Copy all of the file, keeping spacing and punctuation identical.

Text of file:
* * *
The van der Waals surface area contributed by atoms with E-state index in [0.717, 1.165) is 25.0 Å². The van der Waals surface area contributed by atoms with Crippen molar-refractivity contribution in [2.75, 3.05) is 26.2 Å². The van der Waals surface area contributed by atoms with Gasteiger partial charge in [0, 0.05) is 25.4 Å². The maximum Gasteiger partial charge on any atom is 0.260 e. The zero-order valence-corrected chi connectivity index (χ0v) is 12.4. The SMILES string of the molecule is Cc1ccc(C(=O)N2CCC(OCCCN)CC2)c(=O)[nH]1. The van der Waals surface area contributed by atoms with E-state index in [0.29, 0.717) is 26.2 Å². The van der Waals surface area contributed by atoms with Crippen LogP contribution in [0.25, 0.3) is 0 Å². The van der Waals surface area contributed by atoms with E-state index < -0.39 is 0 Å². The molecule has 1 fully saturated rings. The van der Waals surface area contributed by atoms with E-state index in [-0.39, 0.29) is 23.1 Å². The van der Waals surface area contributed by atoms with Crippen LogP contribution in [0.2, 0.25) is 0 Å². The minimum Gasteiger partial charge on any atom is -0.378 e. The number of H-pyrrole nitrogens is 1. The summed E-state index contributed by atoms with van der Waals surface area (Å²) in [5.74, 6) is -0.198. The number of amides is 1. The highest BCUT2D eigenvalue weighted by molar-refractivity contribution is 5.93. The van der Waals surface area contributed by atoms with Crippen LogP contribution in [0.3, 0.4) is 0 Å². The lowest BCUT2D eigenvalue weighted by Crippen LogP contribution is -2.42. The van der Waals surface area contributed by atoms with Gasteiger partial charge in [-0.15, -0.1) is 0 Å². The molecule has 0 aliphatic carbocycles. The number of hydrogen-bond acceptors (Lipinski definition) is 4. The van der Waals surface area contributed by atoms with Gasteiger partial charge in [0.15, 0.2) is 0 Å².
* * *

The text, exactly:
The van der Waals surface area contributed by atoms with E-state index in [0.717, 1.165) is 25.0 Å². The van der Waals surface area contributed by atoms with Crippen molar-refractivity contribution in [2.75, 3.05) is 26.2 Å². The van der Waals surface area contributed by atoms with Gasteiger partial charge in [0, 0.05) is 25.4 Å². The maximum Gasteiger partial charge on any atom is 0.260 e. The zero-order valence-corrected chi connectivity index (χ0v) is 12.4. The SMILES string of the molecule is Cc1ccc(C(=O)N2CCC(OCCCN)CC2)c(=O)[nH]1. The van der Waals surface area contributed by atoms with E-state index in [0.29, 0.717) is 26.2 Å². The van der Waals surface area contributed by atoms with Crippen LogP contribution in [0.25, 0.3) is 0 Å². The van der Waals surface area contributed by atoms with E-state index < -0.39 is 0 Å². The molecule has 1 fully saturated rings. The van der Waals surface area contributed by atoms with E-state index in [-0.39, 0.29) is 23.1 Å². The van der Waals surface area contributed by atoms with Crippen LogP contribution in [0.2, 0.25) is 0 Å². The minimum Gasteiger partial charge on any atom is -0.378 e. The number of H-pyrrole nitrogens is 1. The summed E-state index contributed by atoms with van der Waals surface area (Å²) in [5.74, 6) is -0.198. The number of amides is 1. The highest BCUT2D eigenvalue weighted by molar-refractivity contribution is 5.93. The van der Waals surface area contributed by atoms with Crippen LogP contribution in [0.3, 0.4) is 0 Å². The lowest BCUT2D eigenvalue weighted by Crippen LogP contribution is -2.42. The van der Waals surface area contributed by atoms with Gasteiger partial charge in [-0.15, -0.1) is 0 Å². The molecule has 0 aliphatic carbocycles. The number of hydrogen-bond acceptors (Lipinski definition) is 4. The van der Waals surface area contributed by atoms with Gasteiger partial charge in [0.15, 0.2) is 0 Å².